The Imperative Mood

I have been responding to student papers.  Fifty of them.  I like to say responding rather than grading.  That’s what I am doing, grading, though I am respond to, and the two get all mixed up and confusing.  I don’t think the grading part helps a single student to learn a single thing.  Sure a bad grade might make a student put in more time on the paper; but there is such a thing as putting in bad time (trying to figure out what the teacher wants).  Students will also put in more time if they feel that somebody actually reads what they say and pays attention, not just to how they are saying it, but also to what they are saying.  I end up grading on the “how they say it” when I know damn well that the depth of response will in fact determine whether they will decide to work on how they say it because what they are saying is also valued.

I don’t know how to reconcile this.

Perhaps that’s why my brain turns to odd things when I get a batch of papers.  The other evening I was torturing myself trying to remember the grammatical name or the name in grammar for a certain sentence structure that does not contain a subject but is not, for that reason, a sentence fragment, but a complete sentence.  How can that be, since by definition, at least in most grammar books, a sentence is a fragment if it lacks either the subject or the verb.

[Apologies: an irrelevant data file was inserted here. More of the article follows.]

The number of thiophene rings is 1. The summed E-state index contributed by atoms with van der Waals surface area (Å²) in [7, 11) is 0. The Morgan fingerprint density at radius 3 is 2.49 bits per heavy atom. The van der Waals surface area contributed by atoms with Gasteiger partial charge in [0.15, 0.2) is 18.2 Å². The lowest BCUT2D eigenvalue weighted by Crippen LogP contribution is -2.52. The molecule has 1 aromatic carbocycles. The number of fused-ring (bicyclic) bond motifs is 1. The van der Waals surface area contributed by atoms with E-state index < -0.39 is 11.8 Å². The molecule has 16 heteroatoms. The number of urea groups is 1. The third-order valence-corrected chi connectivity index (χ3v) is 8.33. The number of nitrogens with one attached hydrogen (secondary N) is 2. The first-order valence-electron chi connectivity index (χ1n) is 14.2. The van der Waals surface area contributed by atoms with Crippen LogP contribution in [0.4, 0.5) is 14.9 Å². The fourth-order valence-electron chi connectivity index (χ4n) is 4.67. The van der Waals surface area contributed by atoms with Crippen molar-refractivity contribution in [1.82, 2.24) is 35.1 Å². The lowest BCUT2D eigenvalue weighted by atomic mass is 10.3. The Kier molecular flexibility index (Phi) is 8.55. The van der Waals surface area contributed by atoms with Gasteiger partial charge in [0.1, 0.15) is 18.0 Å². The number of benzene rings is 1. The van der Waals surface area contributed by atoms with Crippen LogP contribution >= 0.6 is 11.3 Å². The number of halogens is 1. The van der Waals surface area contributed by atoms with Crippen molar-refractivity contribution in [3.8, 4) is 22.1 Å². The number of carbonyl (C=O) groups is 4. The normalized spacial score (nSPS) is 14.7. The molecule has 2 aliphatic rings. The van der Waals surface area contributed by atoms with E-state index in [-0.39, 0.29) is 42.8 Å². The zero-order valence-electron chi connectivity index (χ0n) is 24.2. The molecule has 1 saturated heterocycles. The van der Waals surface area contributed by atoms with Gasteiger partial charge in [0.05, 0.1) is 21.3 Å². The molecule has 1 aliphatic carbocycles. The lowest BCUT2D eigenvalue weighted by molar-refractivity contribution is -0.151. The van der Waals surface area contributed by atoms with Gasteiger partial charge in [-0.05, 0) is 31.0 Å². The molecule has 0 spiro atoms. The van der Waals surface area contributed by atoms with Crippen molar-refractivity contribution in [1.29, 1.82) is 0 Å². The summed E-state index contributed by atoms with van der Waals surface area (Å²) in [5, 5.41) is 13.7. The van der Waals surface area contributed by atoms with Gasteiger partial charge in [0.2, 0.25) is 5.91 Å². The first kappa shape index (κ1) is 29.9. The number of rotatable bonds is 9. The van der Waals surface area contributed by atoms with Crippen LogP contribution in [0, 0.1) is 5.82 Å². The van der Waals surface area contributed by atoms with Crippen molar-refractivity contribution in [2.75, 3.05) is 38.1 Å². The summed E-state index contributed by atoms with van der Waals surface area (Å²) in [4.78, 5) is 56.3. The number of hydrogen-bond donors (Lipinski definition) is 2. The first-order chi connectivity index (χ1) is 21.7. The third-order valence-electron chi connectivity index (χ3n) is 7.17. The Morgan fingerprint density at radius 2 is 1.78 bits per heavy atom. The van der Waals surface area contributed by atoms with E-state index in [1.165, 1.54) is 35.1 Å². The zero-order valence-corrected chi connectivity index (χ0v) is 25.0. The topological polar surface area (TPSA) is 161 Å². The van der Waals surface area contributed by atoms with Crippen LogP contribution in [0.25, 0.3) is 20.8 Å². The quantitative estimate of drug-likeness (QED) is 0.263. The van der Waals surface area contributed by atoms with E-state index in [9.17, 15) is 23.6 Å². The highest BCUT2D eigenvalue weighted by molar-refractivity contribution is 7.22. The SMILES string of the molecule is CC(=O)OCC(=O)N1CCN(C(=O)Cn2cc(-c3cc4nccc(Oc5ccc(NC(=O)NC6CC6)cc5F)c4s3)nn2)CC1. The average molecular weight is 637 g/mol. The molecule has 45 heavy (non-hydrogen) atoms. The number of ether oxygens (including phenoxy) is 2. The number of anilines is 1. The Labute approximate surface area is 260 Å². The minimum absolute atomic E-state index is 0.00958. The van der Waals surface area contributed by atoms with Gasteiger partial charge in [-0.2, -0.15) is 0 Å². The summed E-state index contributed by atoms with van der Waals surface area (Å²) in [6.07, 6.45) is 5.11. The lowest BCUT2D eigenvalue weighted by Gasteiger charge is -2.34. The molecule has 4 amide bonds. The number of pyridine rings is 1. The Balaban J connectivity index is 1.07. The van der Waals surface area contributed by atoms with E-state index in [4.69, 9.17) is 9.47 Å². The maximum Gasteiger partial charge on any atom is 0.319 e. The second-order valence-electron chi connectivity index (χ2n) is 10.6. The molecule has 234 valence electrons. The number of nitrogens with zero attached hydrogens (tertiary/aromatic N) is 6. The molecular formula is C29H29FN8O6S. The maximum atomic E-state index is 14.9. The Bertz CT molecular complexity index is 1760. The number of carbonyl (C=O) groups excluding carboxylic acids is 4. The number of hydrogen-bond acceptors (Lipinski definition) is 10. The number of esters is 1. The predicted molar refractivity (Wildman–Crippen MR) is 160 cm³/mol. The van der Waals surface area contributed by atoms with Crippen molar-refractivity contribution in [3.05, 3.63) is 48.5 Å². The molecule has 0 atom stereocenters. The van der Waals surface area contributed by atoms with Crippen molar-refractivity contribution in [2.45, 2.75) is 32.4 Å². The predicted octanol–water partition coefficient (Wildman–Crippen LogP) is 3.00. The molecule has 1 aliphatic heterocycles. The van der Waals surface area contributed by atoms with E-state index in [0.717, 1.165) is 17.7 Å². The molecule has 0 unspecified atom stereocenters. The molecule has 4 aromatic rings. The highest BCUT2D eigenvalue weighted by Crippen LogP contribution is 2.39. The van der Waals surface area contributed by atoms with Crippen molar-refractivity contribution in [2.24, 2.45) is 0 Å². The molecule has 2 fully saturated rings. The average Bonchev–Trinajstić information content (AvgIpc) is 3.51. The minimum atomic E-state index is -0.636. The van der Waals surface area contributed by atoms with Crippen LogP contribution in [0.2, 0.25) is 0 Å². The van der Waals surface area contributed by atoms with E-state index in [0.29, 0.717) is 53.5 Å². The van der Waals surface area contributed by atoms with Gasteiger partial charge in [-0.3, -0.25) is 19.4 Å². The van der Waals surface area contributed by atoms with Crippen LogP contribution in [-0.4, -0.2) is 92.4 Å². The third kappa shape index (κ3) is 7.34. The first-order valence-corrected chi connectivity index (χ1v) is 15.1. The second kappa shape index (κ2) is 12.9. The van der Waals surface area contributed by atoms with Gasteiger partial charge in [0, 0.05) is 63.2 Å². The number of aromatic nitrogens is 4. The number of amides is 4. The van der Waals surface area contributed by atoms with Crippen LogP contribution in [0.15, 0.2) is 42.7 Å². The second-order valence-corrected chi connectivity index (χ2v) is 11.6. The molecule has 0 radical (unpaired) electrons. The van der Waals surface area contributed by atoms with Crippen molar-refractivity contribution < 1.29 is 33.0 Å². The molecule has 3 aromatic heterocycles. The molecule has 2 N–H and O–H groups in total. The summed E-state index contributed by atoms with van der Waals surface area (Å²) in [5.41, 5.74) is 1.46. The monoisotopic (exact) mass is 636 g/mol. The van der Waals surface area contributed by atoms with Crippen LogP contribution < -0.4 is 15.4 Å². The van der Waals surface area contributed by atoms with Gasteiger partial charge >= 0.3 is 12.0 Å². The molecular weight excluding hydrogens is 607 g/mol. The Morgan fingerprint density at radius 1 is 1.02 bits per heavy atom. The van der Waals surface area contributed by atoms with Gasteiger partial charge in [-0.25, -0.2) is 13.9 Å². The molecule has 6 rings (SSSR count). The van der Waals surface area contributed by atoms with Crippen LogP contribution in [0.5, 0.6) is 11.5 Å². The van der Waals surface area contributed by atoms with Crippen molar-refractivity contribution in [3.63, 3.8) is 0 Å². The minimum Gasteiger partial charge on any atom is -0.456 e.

But take this expression, “Fiat Lux,” translated in the Kings James Bible as “Let there be light.”  In Latin lux is the subject and fiat the verb and might be translated roughly “Light was made” or “Light was.”  So in Latin the sentence is complete and not a fragment because lux is the subject and fiat the verb.  But where is the subject in “Let there be light.”  The fact is—there is no subject, and yet this is not a fragment, but a complete and utterly whole sentence.

“Let there be light” is probably the most famous example of this particular and odd complete sentence structure.  “Fiat Lux” is the motto of the University of California; given the utter failure of this institution to meet its publicly mandated educational mission this should be changed to “Fiat Dim Bulb.”

I think the grammatical term for this particular sentence may be the “imperative mood.”  I understand “imperative” part because Let There Be Light sounds like a command or directive.  I don’t understand the “mood” part because I lack sufficient knowledge of grammar and also the patience and curiosity to acquire it.

Noodling over this issue I remembered a poem I liked to teach at one time, when poetry was still taught as part of the writing sequence:

 The Emperor of Ice-Cream

Call the roller of big cigars,
The muscular one, and bid him whip
In kitchen cups concupiscent curds.
Let the wenches dawdle in such dress
As they are used to wear, and let the boys
Bring flowers in last month’s newspapers.
Let be be finale of seem.
The only emperor is the emperor of ice-cream.

Take from the dresser of deal,
Lacking the three glass knobs, that sheet
On which she embroidered fantails once
And spread it so as to cover her face.
If her horny feet protrude, they come
To show how cold she is, and dumb.
Let the lamp affix its beam.
The only emperor is the emperor of ice-cream.

Excellent use I think of the “imperative mood.”

Does it help any to think this poem is probably a description of the funeral rituals occasioned by the death of a person of ill-repute?

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